BACKGROUND: Medical induction of ovulation using clomiphene citrate (CC) as first line and exogenous gonadotrophins as second line forms the classical treatment algorithm in normogonadotrophic anovulatory infertility. Because the chances of success following classical ovulation induction are not well established, a shift in first-line therapy can be observed towards alternative treatment. The study aim was to: (i) reliably assess the probability of singleton live birth following classical induction of ovulation; and (ii) construct a prediction model, based on individual patient characteristics assessed upon standardized initial screening, to help identify patients with poor chances of success. METHODS: A total of 240 consecutive women visiting a specialist academic fertility unit with a history of infertility, oligomenorrhoea or amenorrhoea, and normal FSH and estradiol serum concentrations (WHO group 2) was prospectively followed. The women had not been previously treated with ovulation-inducing agents. All patients commenced with CC. Patients who did not ovulate within three treatment cycles of incremental daily doses up to 150 mg for 5 consecutive days or ovulatory CC patients who did not conceive within six cycles, subsequently underwent gonadotrophin induction of ovulation applying a step-down dose regimen. The main outcome measure was pregnancy resulting in singleton live birth. Cox regression was used to construct a multivariable prediction model. RESULTS: Overall, there were 134 pregnancies ending in a singleton live birth (56% of women). The cumulative pregnancy rate after 12 and 24 months of follow-up was 50% and 71% respectively. Polycystic ovary syndrome (PCOS) patients (49%), clearly non-PCOS patients (13%) and the in-between group did not differ in prognosis (P = 0.9). The multivariable Cox regression model contained the woman's age, the insulin:glucose ratio and duration of infertility. With a cut-off value of 30% for low chance, the model predicted probabilities at 12 months lower than this cut-off for 25 out of 240 patients (10.4%). CONCLUSIONS: Classical ovulation induction produces very good results in normogonadotrophic anovulatory infertility. Alternative treatment options may not be indicated as first-line therapy in these patients, except for subgroups with poor prognosis. These women can be identified by older age, longer duration of infertility and higher insulin:glucose ratio.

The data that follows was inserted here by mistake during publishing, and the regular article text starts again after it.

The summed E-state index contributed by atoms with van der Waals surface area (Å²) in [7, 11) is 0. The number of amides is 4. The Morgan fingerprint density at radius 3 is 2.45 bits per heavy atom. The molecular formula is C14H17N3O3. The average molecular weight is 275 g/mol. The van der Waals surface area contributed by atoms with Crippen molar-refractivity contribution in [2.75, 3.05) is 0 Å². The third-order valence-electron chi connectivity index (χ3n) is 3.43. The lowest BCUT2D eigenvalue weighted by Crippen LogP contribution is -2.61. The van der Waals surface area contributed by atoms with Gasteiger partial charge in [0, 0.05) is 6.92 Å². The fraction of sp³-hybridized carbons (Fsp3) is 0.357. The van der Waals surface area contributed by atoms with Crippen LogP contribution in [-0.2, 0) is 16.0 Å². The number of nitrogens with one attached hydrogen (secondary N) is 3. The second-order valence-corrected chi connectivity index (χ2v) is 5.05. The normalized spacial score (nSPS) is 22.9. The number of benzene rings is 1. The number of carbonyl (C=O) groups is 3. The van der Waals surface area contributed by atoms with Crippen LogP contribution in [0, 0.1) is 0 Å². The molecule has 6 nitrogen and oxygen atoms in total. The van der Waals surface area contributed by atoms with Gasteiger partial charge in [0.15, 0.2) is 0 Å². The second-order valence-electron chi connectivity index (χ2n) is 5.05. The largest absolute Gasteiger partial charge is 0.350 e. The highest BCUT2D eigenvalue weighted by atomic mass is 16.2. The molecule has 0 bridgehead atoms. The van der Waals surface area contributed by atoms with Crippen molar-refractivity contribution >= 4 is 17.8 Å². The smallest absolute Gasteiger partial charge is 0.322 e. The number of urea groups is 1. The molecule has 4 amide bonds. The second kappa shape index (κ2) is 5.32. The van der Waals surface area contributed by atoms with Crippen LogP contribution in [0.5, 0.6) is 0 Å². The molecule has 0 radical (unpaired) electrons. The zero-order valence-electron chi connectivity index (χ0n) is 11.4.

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Human Reproduction
Erasmus MC: University Medical Center Rotterdam

Eijkemans, R., Imani, B., Mulders, A., Habbema, D., & Fauser, B. (2003). High singleton live birth rate following classical ovulation induction in normogonadotrophic anovulatory infertility (WHO 2). Human Reproduction, 18(11), 2357–2362. doi:10.1093/humrep/deg459